Not going to college: my biggest regret or greatest success story?
When I was in high school I wanted to go to film school. Ultimately this didn’t happen for a number of reasons.
Whether or not that was a good thing really depends on how you look at it. The reason I wanted to go to film school was because I was interested in pursuing documentary filmmaking as a career and thought that going to college for it would provide me with the best opportunity to succeed.
I graduated high school at 16 during a time where my family’s financial situation was certainly less than stable, if not desperate. With my high school tuition being comparable to four years at an Ivy League school, I didn’t feel right asking my parents to also fund college.
I decided to take my life into my own hands and instead of going to college, I moved 2000 miles across the country and went to work. Over the years that followed I gained experience in numerous fields and encountered some fantastic opportunities. Instead of learning in an academic institution I learned from hardship and my own mistakes.
Over the years I had a lot of experiences, some good, a lot of them bad. The fact remains that I wouldn’t trade them for four years of film school.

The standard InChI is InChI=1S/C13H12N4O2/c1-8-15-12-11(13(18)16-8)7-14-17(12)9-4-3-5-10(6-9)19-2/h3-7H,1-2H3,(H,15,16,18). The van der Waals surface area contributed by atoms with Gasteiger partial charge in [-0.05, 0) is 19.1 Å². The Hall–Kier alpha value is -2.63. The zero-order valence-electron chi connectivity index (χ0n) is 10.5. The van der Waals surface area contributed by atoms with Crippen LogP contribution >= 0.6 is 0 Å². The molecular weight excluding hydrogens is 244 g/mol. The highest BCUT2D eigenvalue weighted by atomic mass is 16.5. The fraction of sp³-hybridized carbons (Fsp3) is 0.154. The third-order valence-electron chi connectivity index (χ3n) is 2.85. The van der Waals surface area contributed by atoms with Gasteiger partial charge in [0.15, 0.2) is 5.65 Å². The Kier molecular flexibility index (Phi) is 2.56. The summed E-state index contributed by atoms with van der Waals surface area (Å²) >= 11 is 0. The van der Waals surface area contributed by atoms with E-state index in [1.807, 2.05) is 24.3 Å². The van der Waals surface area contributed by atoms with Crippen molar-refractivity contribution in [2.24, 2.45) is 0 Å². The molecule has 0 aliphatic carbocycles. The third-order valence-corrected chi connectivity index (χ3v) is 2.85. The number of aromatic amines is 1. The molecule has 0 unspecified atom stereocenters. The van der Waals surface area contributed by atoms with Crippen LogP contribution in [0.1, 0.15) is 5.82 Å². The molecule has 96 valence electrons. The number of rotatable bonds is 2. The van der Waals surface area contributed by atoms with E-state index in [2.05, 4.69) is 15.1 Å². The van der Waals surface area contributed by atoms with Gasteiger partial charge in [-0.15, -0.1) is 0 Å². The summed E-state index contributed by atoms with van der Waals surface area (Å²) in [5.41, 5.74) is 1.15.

I grew up sheltered, in a perfect world with nice cars, nice houses, good friends, good food, private schooling, loving parents, etc. If I had gone to college that pattern would have continued. I would have never learned how it feels to be on the rocks. I would have continued to be comfortable and entitled. I wouldn’t have understood sacrifice.
In order to live an understanding life, get ahead and make a difference, I think it’s important to have personal experience with both sides of the coin: desperation and exaltation.
Does this mean I think it’s a bad idea to go to college or don’t think you can gain valuable life experience by doing so? No. I simply think for myself it would not have allowed me to become the person I am.
I know that I have created the life I’m living. This gives me pride for every success and responsibility for every failure.
In the end, the choice I made when I was 16 resulted in the life I have today. I think the biggest reason it made such an impact for me was because it was a radical change of plans that vaulted me into the unknown. This forced me to learn faster and work harder than I ever had before. Radical change has a way of doing this to a person that nothing else seems to.
My words of advice: if life is getting comfortable, make a change. Do something that scares you. Don’t do something just because it’s acceptable or advisable.
Do what you think is right because in the end the only person you’ll have to answer to is yourself.